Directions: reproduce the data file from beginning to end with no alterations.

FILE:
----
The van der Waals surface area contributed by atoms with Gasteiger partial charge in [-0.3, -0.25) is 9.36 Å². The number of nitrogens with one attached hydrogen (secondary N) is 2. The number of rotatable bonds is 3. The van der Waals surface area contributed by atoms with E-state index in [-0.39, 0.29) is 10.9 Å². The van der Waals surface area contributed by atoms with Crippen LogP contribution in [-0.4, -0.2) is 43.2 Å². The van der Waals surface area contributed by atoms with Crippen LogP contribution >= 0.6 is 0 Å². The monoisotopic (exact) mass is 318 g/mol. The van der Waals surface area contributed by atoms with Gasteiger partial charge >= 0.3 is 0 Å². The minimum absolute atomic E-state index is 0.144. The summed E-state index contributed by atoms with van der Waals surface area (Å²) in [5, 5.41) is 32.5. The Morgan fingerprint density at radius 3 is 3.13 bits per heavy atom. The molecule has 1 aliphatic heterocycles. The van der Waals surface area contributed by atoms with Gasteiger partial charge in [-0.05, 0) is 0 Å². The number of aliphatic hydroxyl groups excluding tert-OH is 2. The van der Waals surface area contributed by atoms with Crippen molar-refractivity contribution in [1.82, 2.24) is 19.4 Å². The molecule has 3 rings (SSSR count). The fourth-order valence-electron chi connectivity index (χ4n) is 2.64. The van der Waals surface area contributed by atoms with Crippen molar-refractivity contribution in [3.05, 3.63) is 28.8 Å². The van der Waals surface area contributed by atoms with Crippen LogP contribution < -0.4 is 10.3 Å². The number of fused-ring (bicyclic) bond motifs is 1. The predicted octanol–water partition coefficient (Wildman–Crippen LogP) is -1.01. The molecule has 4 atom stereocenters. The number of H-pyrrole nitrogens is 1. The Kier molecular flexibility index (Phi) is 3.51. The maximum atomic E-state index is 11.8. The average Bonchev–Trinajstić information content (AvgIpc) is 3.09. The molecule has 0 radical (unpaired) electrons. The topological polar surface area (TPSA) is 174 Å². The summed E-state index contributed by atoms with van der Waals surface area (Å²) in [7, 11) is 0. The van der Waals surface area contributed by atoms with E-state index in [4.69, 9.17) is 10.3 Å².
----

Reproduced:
The van der Waals surface area contributed by atoms with Gasteiger partial charge in [-0.3, -0.25) is 9.36 Å². The number of nitrogens with one attached hydrogen (secondary N) is 2. The number of rotatable bonds is 3. The van der Waals surface area contributed by atoms with E-state index in [-0.39, 0.29) is 10.9 Å². The van der Waals surface area contributed by atoms with Crippen LogP contribution in [-0.4, -0.2) is 43.2 Å². The van der Waals surface area contributed by atoms with Crippen LogP contribution >= 0.6 is 0 Å². The monoisotopic (exact) mass is 318 g/mol. The van der Waals surface area contributed by atoms with Gasteiger partial charge >= 0.3 is 0 Å². The minimum absolute atomic E-state index is 0.144. The summed E-state index contributed by atoms with van der Waals surface area (Å²) in [5, 5.41) is 32.5. The Morgan fingerprint density at radius 3 is 3.13 bits per heavy atom. The molecule has 1 aliphatic heterocycles. The van der Waals surface area contributed by atoms with Gasteiger partial charge in [-0.05, 0) is 0 Å². The number of aliphatic hydroxyl groups excluding tert-OH is 2. The van der Waals surface area contributed by atoms with Crippen molar-refractivity contribution in [1.82, 2.24) is 19.4 Å². The molecule has 3 rings (SSSR count). The fourth-order valence-electron chi connectivity index (χ4n) is 2.64. The van der Waals surface area contributed by atoms with Crippen molar-refractivity contribution in [3.05, 3.63) is 28.8 Å². The van der Waals surface area contributed by atoms with Crippen LogP contribution < -0.4 is 10.3 Å². The number of fused-ring (bicyclic) bond motifs is 1. The predicted octanol–water partition coefficient (Wildman–Crippen LogP) is -1.01. The molecule has 4 atom stereocenters. The number of H-pyrrole nitrogens is 1. The Kier molecular flexibility index (Phi) is 3.51. The maximum atomic E-state index is 11.8. The average Bonchev–Trinajstić information content (AvgIpc) is 3.09. The molecule has 0 radical (unpaired) electrons. The topological polar surface area (TPSA) is 174 Å². The summed E-state index contributed by atoms with van der Waals surface area (Å²) in [7, 11) is 0. The van der Waals surface area contributed by atoms with E-state index in [4.69, 9.17) is 10.3 Å².